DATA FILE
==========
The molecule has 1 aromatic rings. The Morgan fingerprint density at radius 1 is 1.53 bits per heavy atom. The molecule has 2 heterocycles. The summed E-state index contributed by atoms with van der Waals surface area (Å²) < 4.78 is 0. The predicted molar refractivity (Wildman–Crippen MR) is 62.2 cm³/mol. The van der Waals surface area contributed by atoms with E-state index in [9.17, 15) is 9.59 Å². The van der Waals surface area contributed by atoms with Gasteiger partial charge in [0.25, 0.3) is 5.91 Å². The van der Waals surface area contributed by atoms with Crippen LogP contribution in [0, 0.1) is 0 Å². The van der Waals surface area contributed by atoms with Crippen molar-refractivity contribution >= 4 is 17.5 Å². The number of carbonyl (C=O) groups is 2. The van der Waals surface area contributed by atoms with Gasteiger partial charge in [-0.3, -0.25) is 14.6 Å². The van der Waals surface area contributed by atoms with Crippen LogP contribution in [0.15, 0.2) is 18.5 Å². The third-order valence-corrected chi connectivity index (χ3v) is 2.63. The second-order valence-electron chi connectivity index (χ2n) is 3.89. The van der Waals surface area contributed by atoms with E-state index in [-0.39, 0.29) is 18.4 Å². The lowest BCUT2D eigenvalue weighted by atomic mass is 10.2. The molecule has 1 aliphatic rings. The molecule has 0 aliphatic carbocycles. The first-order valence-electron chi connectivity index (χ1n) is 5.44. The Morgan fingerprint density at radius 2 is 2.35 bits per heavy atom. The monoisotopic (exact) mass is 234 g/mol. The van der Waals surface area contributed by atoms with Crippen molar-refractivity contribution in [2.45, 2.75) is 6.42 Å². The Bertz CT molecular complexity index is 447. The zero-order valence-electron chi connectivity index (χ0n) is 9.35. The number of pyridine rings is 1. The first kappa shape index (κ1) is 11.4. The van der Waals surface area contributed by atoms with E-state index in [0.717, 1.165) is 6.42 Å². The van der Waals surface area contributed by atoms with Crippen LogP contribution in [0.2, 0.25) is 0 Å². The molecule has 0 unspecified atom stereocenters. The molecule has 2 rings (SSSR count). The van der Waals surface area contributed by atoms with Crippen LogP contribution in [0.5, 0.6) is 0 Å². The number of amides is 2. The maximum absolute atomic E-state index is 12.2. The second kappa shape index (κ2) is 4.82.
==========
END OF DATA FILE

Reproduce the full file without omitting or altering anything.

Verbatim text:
The molecule has 1 aromatic rings. The Morgan fingerprint density at radius 1 is 1.53 bits per heavy atom. The molecule has 2 heterocycles. The summed E-state index contributed by atoms with van der Waals surface area (Å²) < 4.78 is 0. The predicted molar refractivity (Wildman–Crippen MR) is 62.2 cm³/mol. The van der Waals surface area contributed by atoms with E-state index in [9.17, 15) is 9.59 Å². The van der Waals surface area contributed by atoms with Gasteiger partial charge in [0.25, 0.3) is 5.91 Å². The van der Waals surface area contributed by atoms with Crippen LogP contribution in [0, 0.1) is 0 Å². The van der Waals surface area contributed by atoms with Crippen molar-refractivity contribution >= 4 is 17.5 Å². The number of carbonyl (C=O) groups is 2. The van der Waals surface area contributed by atoms with Gasteiger partial charge in [-0.3, -0.25) is 14.6 Å². The van der Waals surface area contributed by atoms with Crippen LogP contribution in [0.15, 0.2) is 18.5 Å². The third-order valence-corrected chi connectivity index (χ3v) is 2.63. The second-order valence-electron chi connectivity index (χ2n) is 3.89. The van der Waals surface area contributed by atoms with E-state index in [-0.39, 0.29) is 18.4 Å². The lowest BCUT2D eigenvalue weighted by atomic mass is 10.2. The molecule has 1 aliphatic rings. The molecule has 0 aliphatic carbocycles. The first-order valence-electron chi connectivity index (χ1n) is 5.44. The Morgan fingerprint density at radius 2 is 2.35 bits per heavy atom. The monoisotopic (exact) mass is 234 g/mol. The van der Waals surface area contributed by atoms with Crippen molar-refractivity contribution in [2.45, 2.75) is 6.42 Å². The Bertz CT molecular complexity index is 447. The zero-order valence-electron chi connectivity index (χ0n) is 9.35. The number of pyridine rings is 1. The first kappa shape index (κ1) is 11.4. The van der Waals surface area contributed by atoms with E-state index in [0.717, 1.165) is 6.42 Å². The van der Waals surface area contributed by atoms with Crippen LogP contribution in [0.2, 0.25) is 0 Å². The molecule has 0 unspecified atom stereocenters. The molecule has 2 rings (SSSR count). The van der Waals surface area contributed by atoms with Crippen LogP contribution in [0.5, 0.6) is 0 Å². The number of amides is 2. The maximum absolute atomic E-state index is 12.2. The second kappa shape index (κ2) is 4.82.